Baltimore's Second Renaissance

October 13, 1992

At yesterday's ground breaking ceremony for the Christopher Columbus Center of Marine Research and Exploration in the Inner Harbor, Gov. William Donald Schaefer called the project the beginning of "a second Renaissance in Baltimore."

The temptation, of course, is to discount such sweeping statements as so much ceremonial hyperbole, especially coming from such a Baltimore booster as Governor Schaefer.

Yet the new Columbus Center is one of the most important undertakings in Baltimore since the Inner Harbor itself. And it holds the potential not only to help make Baltimore a world leader in marine research and biotechnology, but to transform the very character and quality of life in this city during the next century.

According to recent studies, the U.S. biotechnology industry is expected to produce revenues of as much as $60 billion annually. A report by the Abell Foundation estimated the Columbus Center's presence could attract and create as many as 250 new companies over a decade and pump $300 million a year into the Maryland economy.

Such growth would have profound implications for every aspect of life in Baltimore, from schools to housing to public services to the city's cultural institutions. It would put Baltimore on the cutting edge of the knowledge-based economic development of the Twenty-first Century.

At the core of the the Columbus Center will be the Center of Marine Biotechnology, the only marine science institution in the U.S. totally dedicated to the fields of marine molecular biology and molecular genetics. These practical, product-oriented fields hold enormous potential in the areas of pharmaceuticals, food supply and marine products.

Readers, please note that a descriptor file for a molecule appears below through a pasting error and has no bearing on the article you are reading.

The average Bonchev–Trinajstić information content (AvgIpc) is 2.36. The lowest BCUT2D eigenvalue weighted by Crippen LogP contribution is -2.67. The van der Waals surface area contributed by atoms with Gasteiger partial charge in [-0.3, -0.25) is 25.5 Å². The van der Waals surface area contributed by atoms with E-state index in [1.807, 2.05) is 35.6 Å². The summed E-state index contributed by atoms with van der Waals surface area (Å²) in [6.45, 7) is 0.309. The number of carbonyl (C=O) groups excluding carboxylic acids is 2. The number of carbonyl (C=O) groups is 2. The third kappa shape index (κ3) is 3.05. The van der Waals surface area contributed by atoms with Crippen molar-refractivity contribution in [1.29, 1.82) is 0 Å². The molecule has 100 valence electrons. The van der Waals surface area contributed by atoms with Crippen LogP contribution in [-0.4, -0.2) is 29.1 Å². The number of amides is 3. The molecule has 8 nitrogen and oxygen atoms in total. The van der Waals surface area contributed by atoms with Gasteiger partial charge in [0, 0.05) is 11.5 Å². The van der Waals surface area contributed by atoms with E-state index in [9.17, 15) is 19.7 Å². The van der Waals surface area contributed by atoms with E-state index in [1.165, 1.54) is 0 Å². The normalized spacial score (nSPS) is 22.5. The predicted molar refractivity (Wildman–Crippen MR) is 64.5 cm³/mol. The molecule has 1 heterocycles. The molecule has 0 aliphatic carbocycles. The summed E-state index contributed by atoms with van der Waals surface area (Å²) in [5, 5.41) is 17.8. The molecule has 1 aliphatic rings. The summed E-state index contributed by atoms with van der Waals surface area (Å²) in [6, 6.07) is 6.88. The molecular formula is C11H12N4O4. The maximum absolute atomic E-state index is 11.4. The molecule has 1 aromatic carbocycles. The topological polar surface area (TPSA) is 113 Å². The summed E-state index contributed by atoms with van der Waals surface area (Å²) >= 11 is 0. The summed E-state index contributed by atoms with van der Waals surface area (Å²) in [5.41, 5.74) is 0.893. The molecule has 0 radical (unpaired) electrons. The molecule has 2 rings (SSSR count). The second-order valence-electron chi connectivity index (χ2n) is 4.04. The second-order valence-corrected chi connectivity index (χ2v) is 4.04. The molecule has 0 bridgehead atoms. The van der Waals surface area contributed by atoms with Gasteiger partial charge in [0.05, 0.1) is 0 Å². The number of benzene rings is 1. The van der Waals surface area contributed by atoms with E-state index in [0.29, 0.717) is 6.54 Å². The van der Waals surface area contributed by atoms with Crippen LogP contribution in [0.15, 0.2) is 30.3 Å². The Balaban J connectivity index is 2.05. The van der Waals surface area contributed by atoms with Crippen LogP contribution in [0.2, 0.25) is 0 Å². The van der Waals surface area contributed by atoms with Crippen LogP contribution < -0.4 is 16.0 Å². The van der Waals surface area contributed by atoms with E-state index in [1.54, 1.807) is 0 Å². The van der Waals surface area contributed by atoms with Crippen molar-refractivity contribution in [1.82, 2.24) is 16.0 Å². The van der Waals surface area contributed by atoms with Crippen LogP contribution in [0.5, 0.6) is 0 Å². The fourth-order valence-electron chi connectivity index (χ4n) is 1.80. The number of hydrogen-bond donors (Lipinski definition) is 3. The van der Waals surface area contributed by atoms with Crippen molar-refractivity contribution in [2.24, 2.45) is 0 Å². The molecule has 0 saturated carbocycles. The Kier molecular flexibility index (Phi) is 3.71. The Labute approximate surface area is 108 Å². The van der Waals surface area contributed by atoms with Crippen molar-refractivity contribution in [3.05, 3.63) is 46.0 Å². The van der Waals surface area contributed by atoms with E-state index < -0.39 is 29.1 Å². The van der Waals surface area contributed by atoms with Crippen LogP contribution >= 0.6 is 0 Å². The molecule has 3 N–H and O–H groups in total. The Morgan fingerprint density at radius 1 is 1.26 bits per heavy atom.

In addition, the Columbus Center will include a Center of Marine Archaeology, focusing on research in marine exploration, diving technology and instrumentation, underwater robotics, archaeology and salvage, and an exhibition area that allows visitors to witness directly the on-going work of the center's scientists and technicians. Sen. Paul S. Sarbanes, who was on hand for yesterday's ceremony, predicted the latter will solidify the Inner Harbor's stature as a major educational experience as well as tourist attraction.

No one who witnessed yesterday's gathering could help being struck by the visionary character of the Columbus Center and its breathtaking goal of creating a world-class marine science and biotechnology research facility to serve as the core of a new life sciences industry that will generate thousands of new jobs and economic opportunities. Governor Schaefer surely spoke for all those who have worked so hard to make this vision a reality.

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